Forging ahead is something Espinal is not afraid to do with instigating a Latin American tournament to be played back in his hometown of Jerico later this year.
“I thought why not show our appreciation for the supporters back home by having our own tournament played in our own backyard so that people can see us play live instead of having to watch footage on the internet.
“I have organised a Latin American Tournament for November this year which will comprise of an all-South American feel.
“We already have Colombia, Peru, Mexico, Argentina on board and we are waiting to hear back from Brazil.
“I’d also like to get a Latin American side together for the tournament to add a nice finishing touch for our supporters.
“We have had previous tournaments like this one before called the Copa Sudamericana tournament that have been a real success story.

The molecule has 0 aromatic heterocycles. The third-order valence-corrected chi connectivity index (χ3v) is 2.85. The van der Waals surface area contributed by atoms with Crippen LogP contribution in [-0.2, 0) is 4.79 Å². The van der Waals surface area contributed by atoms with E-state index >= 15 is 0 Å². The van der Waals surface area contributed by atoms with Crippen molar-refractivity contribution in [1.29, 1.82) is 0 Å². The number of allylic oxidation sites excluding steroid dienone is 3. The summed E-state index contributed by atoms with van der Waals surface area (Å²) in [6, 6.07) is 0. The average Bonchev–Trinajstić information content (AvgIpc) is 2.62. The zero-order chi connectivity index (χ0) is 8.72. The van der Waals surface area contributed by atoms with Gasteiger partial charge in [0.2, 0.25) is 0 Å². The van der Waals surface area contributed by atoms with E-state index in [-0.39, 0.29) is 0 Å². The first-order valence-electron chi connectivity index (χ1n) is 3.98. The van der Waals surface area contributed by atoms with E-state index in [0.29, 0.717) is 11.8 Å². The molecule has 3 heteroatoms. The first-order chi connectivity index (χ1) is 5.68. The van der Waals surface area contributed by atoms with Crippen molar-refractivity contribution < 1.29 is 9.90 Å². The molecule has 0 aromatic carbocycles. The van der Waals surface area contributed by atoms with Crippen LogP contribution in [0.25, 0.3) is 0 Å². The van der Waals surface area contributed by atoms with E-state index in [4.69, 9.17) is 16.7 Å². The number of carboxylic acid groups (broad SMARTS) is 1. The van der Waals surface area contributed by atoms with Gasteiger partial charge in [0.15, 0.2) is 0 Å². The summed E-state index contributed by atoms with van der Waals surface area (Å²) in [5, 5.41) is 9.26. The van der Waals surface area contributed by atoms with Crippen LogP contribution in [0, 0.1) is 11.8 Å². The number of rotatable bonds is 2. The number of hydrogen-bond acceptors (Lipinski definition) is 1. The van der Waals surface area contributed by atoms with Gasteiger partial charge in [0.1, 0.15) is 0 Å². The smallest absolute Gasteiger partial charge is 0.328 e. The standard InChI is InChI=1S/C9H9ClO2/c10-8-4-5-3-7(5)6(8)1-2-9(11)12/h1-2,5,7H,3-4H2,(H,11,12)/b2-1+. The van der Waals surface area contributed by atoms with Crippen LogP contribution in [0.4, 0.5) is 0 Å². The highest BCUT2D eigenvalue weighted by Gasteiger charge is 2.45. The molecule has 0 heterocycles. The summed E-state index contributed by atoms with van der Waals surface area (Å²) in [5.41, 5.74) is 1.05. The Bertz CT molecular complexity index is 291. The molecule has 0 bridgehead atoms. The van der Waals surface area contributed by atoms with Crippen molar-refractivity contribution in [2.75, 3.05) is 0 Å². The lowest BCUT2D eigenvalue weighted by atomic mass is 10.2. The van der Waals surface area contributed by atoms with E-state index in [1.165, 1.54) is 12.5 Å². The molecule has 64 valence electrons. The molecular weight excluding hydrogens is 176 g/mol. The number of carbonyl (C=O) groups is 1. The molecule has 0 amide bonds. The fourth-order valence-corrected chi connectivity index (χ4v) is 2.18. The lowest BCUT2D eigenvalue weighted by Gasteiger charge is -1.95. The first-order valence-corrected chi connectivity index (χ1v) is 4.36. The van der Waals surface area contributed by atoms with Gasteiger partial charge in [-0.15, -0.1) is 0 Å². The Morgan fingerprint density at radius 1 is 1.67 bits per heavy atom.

“The tournament I am organising in November will be more special to me being played in my hometown of Jerico.”
The Copa Sudamericana Rugby League is an annual tournament coordinated by the Federacion Latino Americana de Rugby League.
Starting in 2016 as a Nines tournament in Argentina, the 2019 event was the fourth iteration of the regional tournament.
“I think South American Rugby League is making a small dent on the international scene.
“It’s only baby steps for us now, but slowly and surely, we are making some ripples internationally. You must only look at the good things that Chile and Argentina are doing and the Colombians, it’s making great progress.
“People must realise that a few years ago nobody knew anything about Rugby League in South America, but now it’s slowly getting a following because it’s something new and exciting. We are now coming up against some formidable opposition on the international scene which is exciting times.”
Reflecting on his journey from cleaner to captain of Columbia is something Espinal gets emotional about when he speaks.
“My life has changed all because of Rugby League.
“I will always be grateful and indebted to the sport of Rugby League.
“I want to ensure South American Rugby League survives well into the future.”
Colombia’s captain courageous has certainly played his part in that happening.
This feature was first published in Rugby League World, Issue 468, April 2020